Similarly, for us guys..the perception of patriarchy that we have – will I suspect, depend upon whether we variously identify with, or react against…the type of fathering we did or did not receive, as well as the quality of relationship we saw (or did not see) from our father towards our mother.

      But by abandoning (being forced to abandon?) the term, feminism – I feel we have fallen into a vacuum in which we find ourselves struggling to convincingly identify the nature of the struggle we now face. Female supremacists, chauvinists, matriarchs, fascists…these are the ACCURATE kinds of terms for those who generally call themselves feminists, these days – though it is usually all done VERY subtly…with loads of words to disguise what is going on.

      It don’t think it helps to “beat around the bush” in this regard!

      At present I feel that only the Liberal feminist agenda both identifies the problem (which I will hope to explore from the male perspective in future) AND reaches out for a solution to cross the gender divide.

      “Whole Family Work” – is brilliant!

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      1. with a smile in my eyes Woodman I have to ask ‘who are you to question my lived experience!’ I smile because its one of the feminist tactics that is used to stop anyone who disagrees from going further. Seriously, I no longer believe in patriarchy, its a trick, a con, a nonsense which was cooked up to keep me in a state of fear. I believe that the world is unequal and I believe that there are power imbalances but I do not believe in patriarchy anymore than I believe in father Christmas. Its just not real, its a theory, a conspiracy theory at that. We all fell for it and made the personal political and now no-one can challenge anything subjective in case someone, somewhere gets offended by that. I stopped being offended when I took off the blinkers, now I find myself so much more willing and open to listen and learn and discuss and debate and think, with all of my mind, not just half of it. K

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    2. Hi Karen,

      I very much appreciate your giving your time to this issue. I hope I am not alone in feeling challenged by your perception.

      In a way, I am VERY much encouraged by account of the non-issue of patriarchy in your own direct experience. It would seem to speak a lot about the very balanced parenting experience you must have had within your family when growing up – which perhaps has been in place for quite some generations back?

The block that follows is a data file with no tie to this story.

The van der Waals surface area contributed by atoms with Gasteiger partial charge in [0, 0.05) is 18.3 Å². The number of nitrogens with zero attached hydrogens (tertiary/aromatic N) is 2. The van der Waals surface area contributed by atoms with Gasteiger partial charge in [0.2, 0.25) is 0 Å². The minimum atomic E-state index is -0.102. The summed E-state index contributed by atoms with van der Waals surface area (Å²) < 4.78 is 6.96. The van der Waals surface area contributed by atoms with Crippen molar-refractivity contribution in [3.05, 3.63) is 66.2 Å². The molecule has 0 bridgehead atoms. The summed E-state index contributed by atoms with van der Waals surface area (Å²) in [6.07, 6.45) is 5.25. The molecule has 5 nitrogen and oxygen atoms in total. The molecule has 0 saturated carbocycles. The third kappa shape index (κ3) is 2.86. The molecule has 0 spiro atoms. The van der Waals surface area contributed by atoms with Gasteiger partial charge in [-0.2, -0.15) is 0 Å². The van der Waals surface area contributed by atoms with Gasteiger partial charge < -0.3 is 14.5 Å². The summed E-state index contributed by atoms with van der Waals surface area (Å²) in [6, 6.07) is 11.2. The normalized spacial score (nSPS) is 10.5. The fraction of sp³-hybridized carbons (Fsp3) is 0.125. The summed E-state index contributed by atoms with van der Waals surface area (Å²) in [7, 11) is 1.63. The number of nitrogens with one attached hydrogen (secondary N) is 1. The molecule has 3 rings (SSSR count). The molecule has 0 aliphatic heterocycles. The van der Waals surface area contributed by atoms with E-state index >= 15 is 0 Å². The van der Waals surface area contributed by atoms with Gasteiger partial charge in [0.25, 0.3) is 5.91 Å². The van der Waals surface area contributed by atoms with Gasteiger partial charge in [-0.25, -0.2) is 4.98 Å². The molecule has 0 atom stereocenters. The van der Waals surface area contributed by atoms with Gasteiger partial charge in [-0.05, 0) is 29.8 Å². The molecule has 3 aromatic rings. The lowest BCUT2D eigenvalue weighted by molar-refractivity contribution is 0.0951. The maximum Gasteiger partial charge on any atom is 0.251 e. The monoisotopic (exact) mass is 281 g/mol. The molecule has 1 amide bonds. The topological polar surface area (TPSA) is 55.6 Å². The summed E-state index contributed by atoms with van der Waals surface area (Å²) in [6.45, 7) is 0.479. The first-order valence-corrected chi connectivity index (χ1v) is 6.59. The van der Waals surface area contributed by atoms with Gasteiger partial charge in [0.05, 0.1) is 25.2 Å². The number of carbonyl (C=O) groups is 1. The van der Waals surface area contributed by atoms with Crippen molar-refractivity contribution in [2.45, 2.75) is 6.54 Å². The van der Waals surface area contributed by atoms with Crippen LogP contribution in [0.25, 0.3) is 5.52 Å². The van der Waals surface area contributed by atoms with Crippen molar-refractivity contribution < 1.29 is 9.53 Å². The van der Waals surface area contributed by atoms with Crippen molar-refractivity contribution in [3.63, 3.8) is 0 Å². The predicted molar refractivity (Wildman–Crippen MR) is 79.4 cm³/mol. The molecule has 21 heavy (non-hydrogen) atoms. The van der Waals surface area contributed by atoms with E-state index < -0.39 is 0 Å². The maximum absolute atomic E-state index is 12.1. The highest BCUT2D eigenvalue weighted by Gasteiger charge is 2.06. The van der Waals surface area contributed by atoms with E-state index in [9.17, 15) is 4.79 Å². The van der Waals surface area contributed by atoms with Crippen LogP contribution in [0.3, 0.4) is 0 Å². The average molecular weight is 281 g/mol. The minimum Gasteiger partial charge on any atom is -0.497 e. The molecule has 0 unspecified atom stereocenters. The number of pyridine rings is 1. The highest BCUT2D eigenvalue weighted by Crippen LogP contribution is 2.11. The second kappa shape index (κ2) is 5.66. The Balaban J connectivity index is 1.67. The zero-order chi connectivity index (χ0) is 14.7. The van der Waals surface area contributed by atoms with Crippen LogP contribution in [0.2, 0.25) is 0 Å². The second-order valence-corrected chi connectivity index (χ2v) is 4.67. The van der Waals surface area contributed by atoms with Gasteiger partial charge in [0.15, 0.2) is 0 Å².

However, are you generalizing from that…that patriarchy has never existed at all – for any body…ever?

      Or if it has existed…when did it end, then?

      What about my own experience of a domineering father…who has gained his rationale for this…from the multiple generations of religiosity which insisted on the presence…of a domineering Almighty Heavenly Father – the “respond to my love-or I will destroy you”, scenario?

      What about my struggle to reject this long assumed domineering stance…and to root out the traces of it remaining, which may still emerge from time to time within my own psyche?

      My own feeling is that patriarchal attitudes in general ARE losing their hold, now – but they are still taking a long time to go…and still have a long way to go. Perhaps they have hung on much more in the kind of religious environments I have been speaking about – but these still have a significant impact on society, worldwide.

      I myself have now taken an atheistic position…but I don’t know any of my compatriots who have.

      The end phase of patriarchy (if it exists!) presents us with challenges, I feel. The patriarchal attitudes that remain will generally be less obviously so – more subtle in their expression. I feel that they often occur in conjunction with matriarchal power…men using the positions given to them by female – rather than male managers…to put down other men.

      Finally – the current rise of matriarchal culture…doesn’t seem to me to be very convincing as a response to an illusion? I would very much agree that there may have frequently been competing matriarchal and patriarchal strands throughout most, if not all, societies.

      For me personally, the feminist project is about getting past the ‘sex war’, and arriving at a place where neither of the genders has the slightest wish to dominate the other…and where each feels that they are fully appreciated by the other.

      At the moment, I do not of any other word which expresses that wish more succinctly – which is why I believe that we should keep it, and reaffirm this as its meaning!

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    1. yes I deliberately missed that one el dermo, what despair do we have to be driven to before someone somewhere has that light bulb moment I wonder.

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    2. I very much appreciate your giving the link. I wish we could have some film-making which starts to explore more fully the REASONS for relationship break-down.

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      1. Woodman59, i apologise, i could only read so much of the above without thinking it would be far better just to point you in a particular direction. If you spend time viewing these videos(i suggest start at the beginning…go back to her first videos and watch from there) then if you have lightbulbs to be lit and you wish there to be light in areas cloaked in darkness and shadow then here be enough electricity to light up the Vegas Strip, ten times over. She may well knock your noggin off.